Recent art has far less straightforward narrative than earlier centuries, but don’t we all have an instinctive interest in a story? It makes it easier to connect with an image. Is Rockwell too popular? Sort of the way that the Impressionist masters’ art is a bit degraded by its presence on too many calendars, tote bags, and scarves? We have an instinctive distaste for things that are too popular. We like our art to be a bit exclusive. Do you want your plumber to like the same art you go museums and galleries to see? Perhaps, you are a snob. Yet, many modern realists are snobs too. We worship artists who are master technicians, and you know, Rockwell is a damn good. We look down on those who eschew the finer skills of drawing naturalistically for an emphasis on the conceptual or more expressive. God, the art world is full of snobs. We are fractured into aesthetic camps intolerant of the slightest variation from each group’s accepted orthodoxy. We could use a painter with a sense of humor.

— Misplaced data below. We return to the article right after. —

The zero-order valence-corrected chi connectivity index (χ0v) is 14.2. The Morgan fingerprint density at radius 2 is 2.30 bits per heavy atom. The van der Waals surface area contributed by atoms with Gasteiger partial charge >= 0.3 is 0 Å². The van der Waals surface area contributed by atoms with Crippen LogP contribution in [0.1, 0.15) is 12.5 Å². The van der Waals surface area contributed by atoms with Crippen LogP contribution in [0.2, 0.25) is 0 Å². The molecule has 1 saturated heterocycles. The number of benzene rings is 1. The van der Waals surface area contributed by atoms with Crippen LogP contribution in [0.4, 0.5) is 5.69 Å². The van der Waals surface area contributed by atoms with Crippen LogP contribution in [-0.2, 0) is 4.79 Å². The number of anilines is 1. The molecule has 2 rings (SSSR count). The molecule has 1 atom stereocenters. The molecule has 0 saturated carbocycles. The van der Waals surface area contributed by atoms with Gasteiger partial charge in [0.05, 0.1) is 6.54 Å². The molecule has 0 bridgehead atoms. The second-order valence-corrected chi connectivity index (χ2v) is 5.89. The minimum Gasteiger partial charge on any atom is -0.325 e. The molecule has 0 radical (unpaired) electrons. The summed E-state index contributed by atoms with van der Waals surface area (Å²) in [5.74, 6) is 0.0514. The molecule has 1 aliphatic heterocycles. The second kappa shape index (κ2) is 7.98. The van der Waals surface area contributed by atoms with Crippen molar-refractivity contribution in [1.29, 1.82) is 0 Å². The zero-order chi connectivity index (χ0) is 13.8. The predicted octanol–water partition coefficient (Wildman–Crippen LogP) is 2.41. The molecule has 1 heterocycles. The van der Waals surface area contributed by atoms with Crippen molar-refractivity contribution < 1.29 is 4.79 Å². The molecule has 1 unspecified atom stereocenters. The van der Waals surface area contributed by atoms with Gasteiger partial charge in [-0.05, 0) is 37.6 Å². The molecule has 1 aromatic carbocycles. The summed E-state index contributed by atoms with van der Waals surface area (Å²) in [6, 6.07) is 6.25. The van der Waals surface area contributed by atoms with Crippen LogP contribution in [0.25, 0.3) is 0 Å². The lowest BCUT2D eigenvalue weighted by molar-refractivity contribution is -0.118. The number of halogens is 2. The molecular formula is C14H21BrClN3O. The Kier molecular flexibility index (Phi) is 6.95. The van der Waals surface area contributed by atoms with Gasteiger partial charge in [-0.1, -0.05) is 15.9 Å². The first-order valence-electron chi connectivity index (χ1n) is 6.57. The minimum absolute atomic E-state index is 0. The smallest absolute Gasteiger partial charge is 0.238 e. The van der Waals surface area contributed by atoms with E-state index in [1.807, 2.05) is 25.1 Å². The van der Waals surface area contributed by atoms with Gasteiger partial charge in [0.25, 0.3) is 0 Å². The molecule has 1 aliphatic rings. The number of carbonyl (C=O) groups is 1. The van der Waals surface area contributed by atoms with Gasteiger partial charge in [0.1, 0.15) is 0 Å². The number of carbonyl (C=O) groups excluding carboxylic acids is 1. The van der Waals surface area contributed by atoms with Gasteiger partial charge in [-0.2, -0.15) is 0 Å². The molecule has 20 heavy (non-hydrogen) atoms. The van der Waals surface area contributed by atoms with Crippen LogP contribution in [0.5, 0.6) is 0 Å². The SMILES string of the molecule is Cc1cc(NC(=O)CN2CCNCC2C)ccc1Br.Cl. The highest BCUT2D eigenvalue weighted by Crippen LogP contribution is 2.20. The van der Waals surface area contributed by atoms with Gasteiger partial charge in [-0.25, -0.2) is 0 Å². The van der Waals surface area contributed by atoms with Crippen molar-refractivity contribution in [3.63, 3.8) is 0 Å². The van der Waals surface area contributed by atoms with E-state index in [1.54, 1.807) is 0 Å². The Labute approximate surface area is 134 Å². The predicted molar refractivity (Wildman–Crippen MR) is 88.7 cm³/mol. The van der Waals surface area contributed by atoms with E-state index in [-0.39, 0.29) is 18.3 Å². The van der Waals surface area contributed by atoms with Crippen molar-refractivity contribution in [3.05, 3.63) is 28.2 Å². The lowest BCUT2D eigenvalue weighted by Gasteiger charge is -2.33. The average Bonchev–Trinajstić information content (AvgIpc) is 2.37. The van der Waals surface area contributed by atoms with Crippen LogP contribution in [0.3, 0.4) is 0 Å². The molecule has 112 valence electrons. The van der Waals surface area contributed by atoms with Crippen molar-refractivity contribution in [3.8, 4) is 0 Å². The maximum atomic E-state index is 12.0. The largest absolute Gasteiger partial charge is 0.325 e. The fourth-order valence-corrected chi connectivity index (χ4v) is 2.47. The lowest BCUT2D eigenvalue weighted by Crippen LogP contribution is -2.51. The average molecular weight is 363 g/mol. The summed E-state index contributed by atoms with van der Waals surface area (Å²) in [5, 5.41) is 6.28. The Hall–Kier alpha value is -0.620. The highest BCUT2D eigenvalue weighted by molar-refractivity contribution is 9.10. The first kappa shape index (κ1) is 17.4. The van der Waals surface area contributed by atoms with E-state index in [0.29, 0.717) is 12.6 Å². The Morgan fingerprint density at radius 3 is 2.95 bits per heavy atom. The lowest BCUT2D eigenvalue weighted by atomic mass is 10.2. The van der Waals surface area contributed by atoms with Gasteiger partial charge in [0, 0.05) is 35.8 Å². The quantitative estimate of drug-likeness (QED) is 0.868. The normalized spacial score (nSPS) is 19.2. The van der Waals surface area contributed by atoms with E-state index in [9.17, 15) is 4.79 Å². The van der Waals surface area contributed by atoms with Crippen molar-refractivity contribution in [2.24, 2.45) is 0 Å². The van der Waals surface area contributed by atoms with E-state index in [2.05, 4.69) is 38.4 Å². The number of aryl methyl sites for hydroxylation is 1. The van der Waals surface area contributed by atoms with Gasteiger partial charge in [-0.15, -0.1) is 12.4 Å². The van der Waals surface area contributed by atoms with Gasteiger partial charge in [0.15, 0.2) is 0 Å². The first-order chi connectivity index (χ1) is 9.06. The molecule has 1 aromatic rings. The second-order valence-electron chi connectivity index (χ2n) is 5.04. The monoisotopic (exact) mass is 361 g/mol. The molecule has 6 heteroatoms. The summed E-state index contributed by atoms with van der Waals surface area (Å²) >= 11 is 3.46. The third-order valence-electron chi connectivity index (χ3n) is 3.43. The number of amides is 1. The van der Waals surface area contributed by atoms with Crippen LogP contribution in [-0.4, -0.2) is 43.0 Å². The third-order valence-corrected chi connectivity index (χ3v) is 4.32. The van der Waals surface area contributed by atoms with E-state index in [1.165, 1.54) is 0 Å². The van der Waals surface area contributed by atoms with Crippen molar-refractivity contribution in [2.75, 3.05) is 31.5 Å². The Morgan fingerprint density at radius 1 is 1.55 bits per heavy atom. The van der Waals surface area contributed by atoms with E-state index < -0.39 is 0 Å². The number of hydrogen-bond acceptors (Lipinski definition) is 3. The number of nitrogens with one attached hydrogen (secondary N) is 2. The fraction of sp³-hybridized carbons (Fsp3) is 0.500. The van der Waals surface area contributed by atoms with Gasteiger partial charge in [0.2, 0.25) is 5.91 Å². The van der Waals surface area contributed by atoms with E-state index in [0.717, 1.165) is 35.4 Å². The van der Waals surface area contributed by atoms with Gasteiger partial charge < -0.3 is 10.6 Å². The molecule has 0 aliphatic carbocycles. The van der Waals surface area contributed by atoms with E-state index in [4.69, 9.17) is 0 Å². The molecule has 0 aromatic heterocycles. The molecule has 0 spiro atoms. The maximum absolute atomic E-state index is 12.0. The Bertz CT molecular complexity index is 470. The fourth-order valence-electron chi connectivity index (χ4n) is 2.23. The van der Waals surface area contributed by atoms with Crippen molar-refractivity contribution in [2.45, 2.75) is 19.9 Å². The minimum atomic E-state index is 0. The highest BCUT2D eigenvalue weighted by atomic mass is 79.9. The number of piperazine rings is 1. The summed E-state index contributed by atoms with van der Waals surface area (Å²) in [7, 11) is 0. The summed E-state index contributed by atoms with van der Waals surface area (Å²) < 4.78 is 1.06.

That is why it is so refreshing to encounter Expressman in the Modern Wing at the Met. A drowsy mailman takes a nap sitting on a steamer trunk marked for “rush” delivery, a suitcase under his right arm barely propping him upright in a neat pyramidal composition. The thermometer behind him indicates it’s a hot day, and the man is so inactive that a live chicken rests undisturbed by his side. A flyswatter rests across his lap adding not only narrative detail but also linear movement to Rockwell’s reliably brilliant design. It’s simple humor, the expressman who is in no rush. It’s delightful, and by the way, incredibly well-painted. We could argue about his taste, but Rockwell is certainly a modern American master.
I would like to see the Met use “American Genre” as one of their thematic categories in their arrangement of modern and contemporary art. Wouldn’t it be an interesting juxtaposition to have Rockwell’s work side-by-side with the work of Andrew Wyeth and Edward Hopper? I love Wyeth, but I think Rockwell’s work would wordlessly tell me far more about twentieth-century America. There would be days when I would prefer either over the other. Life is a spectrum of experiences, and I’m glad that Rockwell is there to fill in part of that spectrum. The same could be said of the work in the Modern Wing at the Met. I am glad Rockwell is there to fill out part of the modern experience.